Johann Lamont MSP has been elected leader of the Scottish Labour Party, winning 52% of the electoral college vote.
Ken Macintosh MSP came second with 40% and Tom Harris MP a poor third with 8%.
Lamont’s lacklustre platform said little about her record (as deputy leader of the Labour Group in Holyrood) and had only empty platitudes to offer about her proposals for the future of the party.
Even so, Lamont ended up as the default “support-her-to-keep-even-worse-out” candidate of the left and the unions: Ken Macintosh is a right-wing “moderniser”, and Tom Harris an unashamed ultra-Blairite.
Lamont won amongst parliamentarians and even more so among the affiliated trade unions. But she came a poor second, to Ken Macintosh, among individual party members.
The result has revived arguments about the involvement of trade unions in the Labour Party.
Proposals to reduce the trade unions’ share of the vote in the electoral college were voiced by some Scottish Labour Party right-wingers in the months preceding the election campaign, but not energetically pursued at the time.
Late on Tom Harris called on trade unions to be “prevented” from having a say in leadership and deputy leadership elections.
After the election Macintosh made thinly disguised calls for a “review” of the electoral college: “Some of our structures look perhaps a little bit out of place these days…”
This was followed by an article in the Scotsman by former Glasgow Lord Provost and Glasgow Central CLP chair Michael Kelly, according to which:
“The attitude of the unions is a Rubicon of despair all on its own. They continue to pick, as Labour leader, politicians who have the least chance of winning… They compound the Miliband mistake by doing the same thing in Scotland.”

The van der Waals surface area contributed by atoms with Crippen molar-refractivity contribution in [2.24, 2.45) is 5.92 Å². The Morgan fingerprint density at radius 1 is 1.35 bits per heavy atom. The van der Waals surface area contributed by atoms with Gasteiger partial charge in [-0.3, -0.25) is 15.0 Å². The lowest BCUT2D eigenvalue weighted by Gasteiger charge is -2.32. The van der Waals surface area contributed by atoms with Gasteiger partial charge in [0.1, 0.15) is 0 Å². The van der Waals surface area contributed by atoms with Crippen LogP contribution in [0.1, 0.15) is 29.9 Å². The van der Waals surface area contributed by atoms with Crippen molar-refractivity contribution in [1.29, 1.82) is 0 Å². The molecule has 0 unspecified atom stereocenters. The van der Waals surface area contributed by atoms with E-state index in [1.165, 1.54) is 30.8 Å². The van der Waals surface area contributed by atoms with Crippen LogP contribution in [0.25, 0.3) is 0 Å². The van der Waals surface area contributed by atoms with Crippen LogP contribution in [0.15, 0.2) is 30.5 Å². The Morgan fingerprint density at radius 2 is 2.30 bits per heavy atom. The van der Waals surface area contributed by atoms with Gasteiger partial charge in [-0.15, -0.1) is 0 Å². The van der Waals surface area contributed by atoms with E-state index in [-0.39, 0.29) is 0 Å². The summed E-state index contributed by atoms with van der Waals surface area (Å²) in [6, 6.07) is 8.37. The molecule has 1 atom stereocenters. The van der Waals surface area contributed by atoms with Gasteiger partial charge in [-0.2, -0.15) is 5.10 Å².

“Their huge unfair slice of the electoral college ensured that Johann Lamont won and blocked the change that ordinary party members — and, more importantly, voters — wanted.”
“She’ll be pursuing their [the unions’] policies despite the evidence that they are not the policies that will restore Labour in Scotland or the UK. They weren’t in 1979 … and they are not now.”
Right now the anti-union right wing in the party will feel emboldened to attack the party’s links with the unions in the name of “democracy”.
The fact that the Party is now led at both national and Scottish levels by two singularly lacklustre figures will only encourage the right-wingers to argue that giving the unions a say in party leadership elections undermines Labour’s chances of beating the Tories and the SNP.
The left in the party and the unions need to tackle arguments against the union link head-on:
• Trade unions set up the Labour Party, are its main source of income, and provide additional human and financial resources at election times. That’s why they have a say in Labour Party affairs.
• The real undemocratic element in Labour’s electoral college is that 300 plus parliamentarians have the same share of the vote as millions of trade unionists and the entire individual membership of the party.
• The real threat to democracy in the Labour Party does comes from the unelected party officials who manipulate selection contests and party conferences in order to stifle dissident voices in the party.
• Labour has loses elections because of its poor performance in power.
• The leadership contest provided an opportunity for candidates to campaign against current trade union input into the party. Only Tom Harris chose to do so – winning a derisory share of the vote as a result.
• It is true that SNPers (and the Tories) attack the Labour’s links with the unions. But that does not mean that there is a problem with such links. What is does mean is that the SNP (and the Tories) have an anti-trade-union agenda.
• Rather than the scrapping or weakening of Labour’s links with the unions, what is needed is to restore closer links between the unions and the party at all levels — from local branch level through to the Parliamentary Labour Party.